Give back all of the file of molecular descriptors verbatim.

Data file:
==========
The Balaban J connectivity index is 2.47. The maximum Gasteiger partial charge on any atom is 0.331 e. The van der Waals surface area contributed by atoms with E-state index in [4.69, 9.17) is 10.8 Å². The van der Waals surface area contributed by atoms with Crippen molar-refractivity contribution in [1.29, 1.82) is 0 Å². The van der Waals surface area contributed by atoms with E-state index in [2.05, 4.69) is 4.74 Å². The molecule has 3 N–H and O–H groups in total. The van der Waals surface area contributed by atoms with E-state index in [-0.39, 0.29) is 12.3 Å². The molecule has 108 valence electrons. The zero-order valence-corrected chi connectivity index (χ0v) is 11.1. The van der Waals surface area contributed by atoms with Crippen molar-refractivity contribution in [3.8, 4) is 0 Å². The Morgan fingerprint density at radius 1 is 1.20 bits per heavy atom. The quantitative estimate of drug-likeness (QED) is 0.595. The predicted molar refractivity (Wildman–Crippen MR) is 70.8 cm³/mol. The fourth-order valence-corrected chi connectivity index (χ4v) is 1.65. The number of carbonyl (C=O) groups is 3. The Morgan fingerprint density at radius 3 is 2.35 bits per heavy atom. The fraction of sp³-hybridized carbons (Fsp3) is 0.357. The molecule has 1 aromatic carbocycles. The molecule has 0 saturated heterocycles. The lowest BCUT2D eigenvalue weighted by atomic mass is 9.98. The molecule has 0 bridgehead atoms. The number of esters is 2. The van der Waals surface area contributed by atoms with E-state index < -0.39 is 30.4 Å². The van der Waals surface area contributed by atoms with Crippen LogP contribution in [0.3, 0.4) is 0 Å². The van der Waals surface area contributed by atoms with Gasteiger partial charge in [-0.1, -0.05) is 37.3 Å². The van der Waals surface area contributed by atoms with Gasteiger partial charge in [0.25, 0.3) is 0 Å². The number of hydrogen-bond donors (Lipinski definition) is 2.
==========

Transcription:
The Balaban J connectivity index is 2.47. The maximum Gasteiger partial charge on any atom is 0.331 e. The van der Waals surface area contributed by atoms with E-state index in [4.69, 9.17) is 10.8 Å². The van der Waals surface area contributed by atoms with Crippen molar-refractivity contribution in [1.29, 1.82) is 0 Å². The van der Waals surface area contributed by atoms with E-state index in [2.05, 4.69) is 4.74 Å². The molecule has 3 N–H and O–H groups in total. The van der Waals surface area contributed by atoms with E-state index in [-0.39, 0.29) is 12.3 Å². The molecule has 108 valence electrons. The zero-order valence-corrected chi connectivity index (χ0v) is 11.1. The van der Waals surface area contributed by atoms with Crippen molar-refractivity contribution in [3.8, 4) is 0 Å². The Morgan fingerprint density at radius 1 is 1.20 bits per heavy atom. The quantitative estimate of drug-likeness (QED) is 0.595. The predicted molar refractivity (Wildman–Crippen MR) is 70.8 cm³/mol. The fourth-order valence-corrected chi connectivity index (χ4v) is 1.65. The number of carbonyl (C=O) groups is 3. The Morgan fingerprint density at radius 3 is 2.35 bits per heavy atom. The fraction of sp³-hybridized carbons (Fsp3) is 0.357. The molecule has 1 aromatic carbocycles. The molecule has 0 saturated heterocycles. The lowest BCUT2D eigenvalue weighted by atomic mass is 9.98. The molecule has 0 bridgehead atoms. The number of esters is 2. The van der Waals surface area contributed by atoms with E-state index < -0.39 is 30.4 Å². The van der Waals surface area contributed by atoms with Crippen LogP contribution in [0.3, 0.4) is 0 Å². The van der Waals surface area contributed by atoms with Gasteiger partial charge in [-0.1, -0.05) is 37.3 Å². The van der Waals surface area contributed by atoms with Gasteiger partial charge in [0.25, 0.3) is 0 Å². The number of hydrogen-bond donors (Lipinski definition) is 2.